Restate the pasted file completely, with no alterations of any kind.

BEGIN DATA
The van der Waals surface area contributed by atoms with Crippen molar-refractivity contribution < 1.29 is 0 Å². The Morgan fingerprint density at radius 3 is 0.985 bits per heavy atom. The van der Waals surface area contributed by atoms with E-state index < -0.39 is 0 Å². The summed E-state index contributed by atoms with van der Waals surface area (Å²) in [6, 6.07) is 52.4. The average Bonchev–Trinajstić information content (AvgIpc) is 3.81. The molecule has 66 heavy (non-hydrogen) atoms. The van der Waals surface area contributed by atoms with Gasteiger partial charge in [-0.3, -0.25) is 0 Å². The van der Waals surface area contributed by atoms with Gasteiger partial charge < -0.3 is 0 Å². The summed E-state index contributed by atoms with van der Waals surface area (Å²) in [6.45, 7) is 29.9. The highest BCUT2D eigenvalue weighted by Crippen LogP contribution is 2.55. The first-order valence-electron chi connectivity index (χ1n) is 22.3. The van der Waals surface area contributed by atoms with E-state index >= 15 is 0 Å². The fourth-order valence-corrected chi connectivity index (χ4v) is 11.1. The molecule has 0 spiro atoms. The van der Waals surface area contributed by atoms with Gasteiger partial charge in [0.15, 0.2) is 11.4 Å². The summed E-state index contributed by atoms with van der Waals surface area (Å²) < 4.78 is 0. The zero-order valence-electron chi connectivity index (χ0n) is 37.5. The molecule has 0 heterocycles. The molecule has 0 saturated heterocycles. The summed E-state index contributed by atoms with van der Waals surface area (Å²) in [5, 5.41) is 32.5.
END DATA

The van der Waals surface area contributed by atoms with Crippen molar-refractivity contribution < 1.29 is 0 Å². The Morgan fingerprint density at radius 3 is 0.985 bits per heavy atom. The van der Waals surface area contributed by atoms with E-state index < -0.39 is 0 Å². The summed E-state index contributed by atoms with van der Waals surface area (Å²) in [6, 6.07) is 52.4. The average Bonchev–Trinajstić information content (AvgIpc) is 3.81. The molecule has 66 heavy (non-hydrogen) atoms. The van der Waals surface area contributed by atoms with Gasteiger partial charge in [-0.3, -0.25) is 0 Å². The van der Waals surface area contributed by atoms with Gasteiger partial charge < -0.3 is 0 Å². The summed E-state index contributed by atoms with van der Waals surface area (Å²) in [6.45, 7) is 29.9. The highest BCUT2D eigenvalue weighted by Crippen LogP contribution is 2.55. The first-order valence-electron chi connectivity index (χ1n) is 22.3. The van der Waals surface area contributed by atoms with E-state index >= 15 is 0 Å². The fourth-order valence-corrected chi connectivity index (χ4v) is 11.1. The molecule has 0 spiro atoms. The van der Waals surface area contributed by atoms with Gasteiger partial charge in [0.15, 0.2) is 11.4 Å². The summed E-state index contributed by atoms with van der Waals surface area (Å²) < 4.78 is 0. The zero-order valence-electron chi connectivity index (χ0n) is 37.5. The molecule has 0 heterocycles. The molecule has 0 saturated heterocycles. The summed E-state index contributed by atoms with van der Waals surface area (Å²) in [5, 5.41) is 32.5.